What is the best treatment for persistent broken capillaries on nose? I have tried IPL, Diolite, etc. Help!
Best Treatment for Broken Capillaries on Nose?
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Doctor Answers 8
Treatment for broken capillaries on nose
I agree with Dr. Oppenheim that you other options are the pulsed-dye laser (v-beam), KTP (q-switched 532/1064). The YAG 1064 laser is also very good for larger vascular lesions. Incidentally certain IPL devices are equipped with various filters and are more effective for vascular lesions. Another factor is whomever is treating you should be versed in troubleshooting and tinkering with settings to give you the best results. Choose your practitioner carefully.
Best treatment for broken capillaries on nose
Best treatment for broken capillaries on the nose
They are treated with different modalities including long pulse KTP lasers. Remember that multiple treatments may be necessary as well as repeat treatments in the future.
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Nose Broken Capillary Treatment
"Broken" nasal capillaries aren't broken at all, but they can be difficult to eliminate!
If the vessels you are talking about are on the nasal alae (the side of the nose where it meets the cheek and upper lip), these are arterial capillaries, and quite difficult to eradicate. The best way to eliminate them (if they are big enough to stick with a 30-gauge needle), is via sclerotherapy using 1% sotradecol, 3% Polidocanol, or hypertonic saline--this is quite uncomfortable but usually works in one session. The next best way is with a cat's whisker electrocautery--this technique can leave tiny puncture scars are the entry site for the tiny electrical wire, but usually works in one session. The only other technique (and third on the list) that I would recommend for these vessels is KTP laser, but even this technique can take more than one session, can yield slight depressions (scars) where the vessels are sealed shut, and hurts a bit also.
For these high-flow nasal ala vessels, pulsed dye laser, V-beam laser, IPL, and other laser wavelengths are basically of little value. You can "pound" these vessels with multiple sessions and high powers, but at what cost, downtime, and benefit? Why not just use a hot poker?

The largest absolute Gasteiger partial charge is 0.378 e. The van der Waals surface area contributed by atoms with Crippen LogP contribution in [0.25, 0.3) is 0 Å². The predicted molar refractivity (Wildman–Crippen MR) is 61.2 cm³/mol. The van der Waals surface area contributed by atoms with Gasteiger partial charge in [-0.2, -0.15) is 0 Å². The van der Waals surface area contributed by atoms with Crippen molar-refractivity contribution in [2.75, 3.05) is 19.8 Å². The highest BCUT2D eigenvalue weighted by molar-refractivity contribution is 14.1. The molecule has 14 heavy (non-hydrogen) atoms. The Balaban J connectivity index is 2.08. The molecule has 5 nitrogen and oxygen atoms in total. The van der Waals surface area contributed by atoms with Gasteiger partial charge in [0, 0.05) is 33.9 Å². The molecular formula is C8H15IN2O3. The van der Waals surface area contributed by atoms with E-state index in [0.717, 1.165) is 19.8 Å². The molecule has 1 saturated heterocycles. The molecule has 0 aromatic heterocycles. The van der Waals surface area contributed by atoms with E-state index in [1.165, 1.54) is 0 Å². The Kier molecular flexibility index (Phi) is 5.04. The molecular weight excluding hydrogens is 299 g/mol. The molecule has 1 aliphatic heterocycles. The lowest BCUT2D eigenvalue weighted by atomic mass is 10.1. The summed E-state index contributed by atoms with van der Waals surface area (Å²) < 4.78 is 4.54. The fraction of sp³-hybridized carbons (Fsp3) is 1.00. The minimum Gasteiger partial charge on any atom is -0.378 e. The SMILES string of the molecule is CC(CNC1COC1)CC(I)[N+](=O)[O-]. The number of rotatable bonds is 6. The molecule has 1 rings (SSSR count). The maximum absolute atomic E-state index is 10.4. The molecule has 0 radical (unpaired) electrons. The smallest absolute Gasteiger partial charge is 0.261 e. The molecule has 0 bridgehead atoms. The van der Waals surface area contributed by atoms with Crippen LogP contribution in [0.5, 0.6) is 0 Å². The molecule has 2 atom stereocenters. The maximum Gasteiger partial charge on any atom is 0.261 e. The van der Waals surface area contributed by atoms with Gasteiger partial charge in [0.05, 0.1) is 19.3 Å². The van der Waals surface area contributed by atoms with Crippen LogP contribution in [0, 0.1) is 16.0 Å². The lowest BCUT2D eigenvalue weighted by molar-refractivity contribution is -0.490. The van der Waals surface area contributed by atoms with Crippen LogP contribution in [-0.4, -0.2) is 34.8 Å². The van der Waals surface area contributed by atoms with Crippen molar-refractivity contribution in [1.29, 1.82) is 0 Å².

For the tiny capillaries elsewhere on the nasal skin (such as seen with Rosacea), these are not "broken," but they are dilated venous capillaries that respond well to pulsed dye laser, V-beam laser, or IPL if topical dermatologic medications are ineffective. Proper energies must be used, and experienced laser physicians are recommended.
IPL photofacial Palomar has the best head
If you want to improve your skin tone, reduce spider veins or rosacea Palomar's IPL provides the most skin-safe, comfortable, and effective photofacials available, with little to no downtime. Depending on the severity of your condition, expect to get 3-5 treatments but it is worth it. You will get big improvement with the first treatment.
Light energy best for red areas on the face and body
For problems such a broken capillaries, lasers like the Pulsed Dye or Nd: YAG work best by using light energy to home in on ruddy pigment and erasing red areas on the face and body.
When using a laser, a doctor does one pass, or several, over secions with persisten redness, The wavelength recognizes only high concentrations of pigment in the visible capilaries. Once heated, those vessels shrivel and disappear. In most cases, one to two laser sessions spaced over four to six weeks are necessary to reach complete clearance. Postprocedure, skin may be slightly irritated for a few days.
Versa Pulse and Electro-cautery
The Pulsed dye laser, V Star is the one with which I am most familiar, is an excellent laser for those troublesome capillaries. The Versapulse KTP vascular laser is also a good choice.
For those on a tighter budget, electro-cautery ( the "poor man's laser" ) does just about the same thing, for a much lower cost.
These answers are for educational purposes and should not be relied upon as a substitute for medical advice you may receive from your physician. If you have a medical emergency, please call 911. These answers do not constitute or initiate a patient/doctor relationship.